The diversity and complexity of the African continent offer the United States opportunities and challenges. As African states grow their economies and strengthen their democratic institutions and governance, America will continue to embrace effective partnerships. Our economic, security, and political cooperation will be consultative and encompass global, regional, and national priorities including access to open markets, conflict prevention, global peacekeeping, counterterrorism, and the protection of vital carbon sinks. The Administration will refocus its priorities on strategic interventions that can promote job creation and economic growth; combat corruption while strengthening good governance and accountability; responsibly improve the capacity of African security and rule of law sectors; and work through diplomatic dialogue to mitigate local and regional tensions before they become crises. We will also reinforce sustainable stability in key states like Nigeria and Kenya that are essential subregional linchpins.
The United States will work to remain an attractive and influential partner by ensuring that African priorities such as infrastructure development, improving reliable access to power, and increased trade and investment remain high on our agenda. South Africa’s inclusion in the G-20 should be followed by a growing number of emerging African nations who are charting a course toward improved governance and meaningful development. South Africa’s vibrant democracy, combined with its regional and global leadership roles, is a critical partner. From peacemaking to climate change to capacity-building, South Africa brings unique value and perspective to international initiatives. With its strong, diversified, well-managed economy, it often serves as a springboard to the entire African continent, and we will work to pursue shared interests in Africa’s security, growth, and the development of Africa’s human capital.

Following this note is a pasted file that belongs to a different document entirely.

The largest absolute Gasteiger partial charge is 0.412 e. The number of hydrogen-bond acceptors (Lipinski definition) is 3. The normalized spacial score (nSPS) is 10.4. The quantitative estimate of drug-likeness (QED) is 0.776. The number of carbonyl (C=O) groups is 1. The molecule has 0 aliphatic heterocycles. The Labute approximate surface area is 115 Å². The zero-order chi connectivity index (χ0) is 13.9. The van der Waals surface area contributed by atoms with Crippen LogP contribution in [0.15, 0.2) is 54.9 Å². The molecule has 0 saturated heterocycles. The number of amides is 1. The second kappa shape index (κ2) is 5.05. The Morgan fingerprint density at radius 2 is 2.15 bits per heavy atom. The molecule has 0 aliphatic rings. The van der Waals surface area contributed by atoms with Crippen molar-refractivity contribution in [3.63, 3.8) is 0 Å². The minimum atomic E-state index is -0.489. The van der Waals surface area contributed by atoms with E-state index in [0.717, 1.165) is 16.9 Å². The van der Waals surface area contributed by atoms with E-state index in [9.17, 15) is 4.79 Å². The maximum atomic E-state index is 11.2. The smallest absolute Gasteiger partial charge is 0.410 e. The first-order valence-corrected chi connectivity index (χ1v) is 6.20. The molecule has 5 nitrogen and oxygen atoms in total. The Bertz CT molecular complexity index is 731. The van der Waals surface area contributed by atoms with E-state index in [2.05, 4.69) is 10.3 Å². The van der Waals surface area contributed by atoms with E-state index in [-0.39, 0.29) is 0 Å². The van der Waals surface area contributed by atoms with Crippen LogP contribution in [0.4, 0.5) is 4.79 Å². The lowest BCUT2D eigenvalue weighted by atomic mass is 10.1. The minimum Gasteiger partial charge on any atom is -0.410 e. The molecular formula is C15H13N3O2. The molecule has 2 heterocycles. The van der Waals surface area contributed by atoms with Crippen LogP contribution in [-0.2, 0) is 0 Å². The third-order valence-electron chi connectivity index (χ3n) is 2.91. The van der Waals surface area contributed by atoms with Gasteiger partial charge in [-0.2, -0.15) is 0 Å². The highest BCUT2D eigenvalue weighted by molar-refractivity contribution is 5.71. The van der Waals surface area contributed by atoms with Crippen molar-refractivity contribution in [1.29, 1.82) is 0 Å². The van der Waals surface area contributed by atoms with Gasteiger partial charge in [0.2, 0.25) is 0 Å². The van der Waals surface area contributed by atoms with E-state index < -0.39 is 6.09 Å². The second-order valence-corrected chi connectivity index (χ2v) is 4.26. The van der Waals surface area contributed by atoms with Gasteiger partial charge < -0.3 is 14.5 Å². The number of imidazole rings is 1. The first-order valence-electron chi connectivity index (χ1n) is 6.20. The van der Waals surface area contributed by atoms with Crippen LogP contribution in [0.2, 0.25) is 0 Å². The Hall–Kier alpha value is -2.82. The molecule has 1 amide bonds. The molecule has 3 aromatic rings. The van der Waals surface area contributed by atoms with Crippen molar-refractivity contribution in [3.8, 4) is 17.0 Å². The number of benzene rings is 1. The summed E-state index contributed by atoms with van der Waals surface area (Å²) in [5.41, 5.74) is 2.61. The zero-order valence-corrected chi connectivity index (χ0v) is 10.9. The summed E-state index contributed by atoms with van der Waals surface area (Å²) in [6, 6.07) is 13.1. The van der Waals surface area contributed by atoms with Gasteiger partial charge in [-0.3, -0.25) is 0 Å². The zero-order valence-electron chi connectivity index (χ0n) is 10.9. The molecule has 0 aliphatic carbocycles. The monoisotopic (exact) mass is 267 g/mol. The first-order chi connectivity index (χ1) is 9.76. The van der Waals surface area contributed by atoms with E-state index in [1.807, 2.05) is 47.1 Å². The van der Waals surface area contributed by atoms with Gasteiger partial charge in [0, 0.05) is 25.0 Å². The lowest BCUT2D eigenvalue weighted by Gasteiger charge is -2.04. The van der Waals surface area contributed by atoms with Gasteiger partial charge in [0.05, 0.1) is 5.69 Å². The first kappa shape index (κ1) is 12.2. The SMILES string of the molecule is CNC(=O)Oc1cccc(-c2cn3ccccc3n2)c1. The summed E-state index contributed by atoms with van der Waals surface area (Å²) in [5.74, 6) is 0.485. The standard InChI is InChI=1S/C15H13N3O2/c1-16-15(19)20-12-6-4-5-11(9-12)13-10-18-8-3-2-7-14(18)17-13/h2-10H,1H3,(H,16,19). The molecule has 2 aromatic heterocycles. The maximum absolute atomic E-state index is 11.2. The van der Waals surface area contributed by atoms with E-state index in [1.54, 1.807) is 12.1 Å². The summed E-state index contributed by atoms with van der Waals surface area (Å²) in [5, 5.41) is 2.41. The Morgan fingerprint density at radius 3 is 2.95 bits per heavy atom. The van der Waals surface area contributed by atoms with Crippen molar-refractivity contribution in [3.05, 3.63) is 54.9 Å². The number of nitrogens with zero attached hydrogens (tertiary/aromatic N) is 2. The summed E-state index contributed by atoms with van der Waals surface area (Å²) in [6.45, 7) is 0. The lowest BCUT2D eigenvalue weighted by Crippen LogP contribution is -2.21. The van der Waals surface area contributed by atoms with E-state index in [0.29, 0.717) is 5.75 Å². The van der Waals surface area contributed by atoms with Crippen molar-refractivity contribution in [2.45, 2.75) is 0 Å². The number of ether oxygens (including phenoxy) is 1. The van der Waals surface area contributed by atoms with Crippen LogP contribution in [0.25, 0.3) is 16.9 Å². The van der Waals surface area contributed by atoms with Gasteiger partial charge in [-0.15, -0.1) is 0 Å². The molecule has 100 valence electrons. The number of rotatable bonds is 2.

Strengthen Institutions and Mechanisms for Cooperation
Just as U.S. foresight and leadership were essential to forging the architecture for international cooperation after World War II, we must again lead global efforts to modernize the infrastructure for international cooperation in the 21st century. Indeed, our ability to advance peace, security, and opportunity will turn on our ability to strengthen both our national and our multilateral capabilities. To solve problems, we will pursue modes of cooperation that reflect evolving distributions of power and responsibility. We need to assist existing institutions to perform effectively. When they come up short, we must seek meaningful changes and develop alternative mechanisms.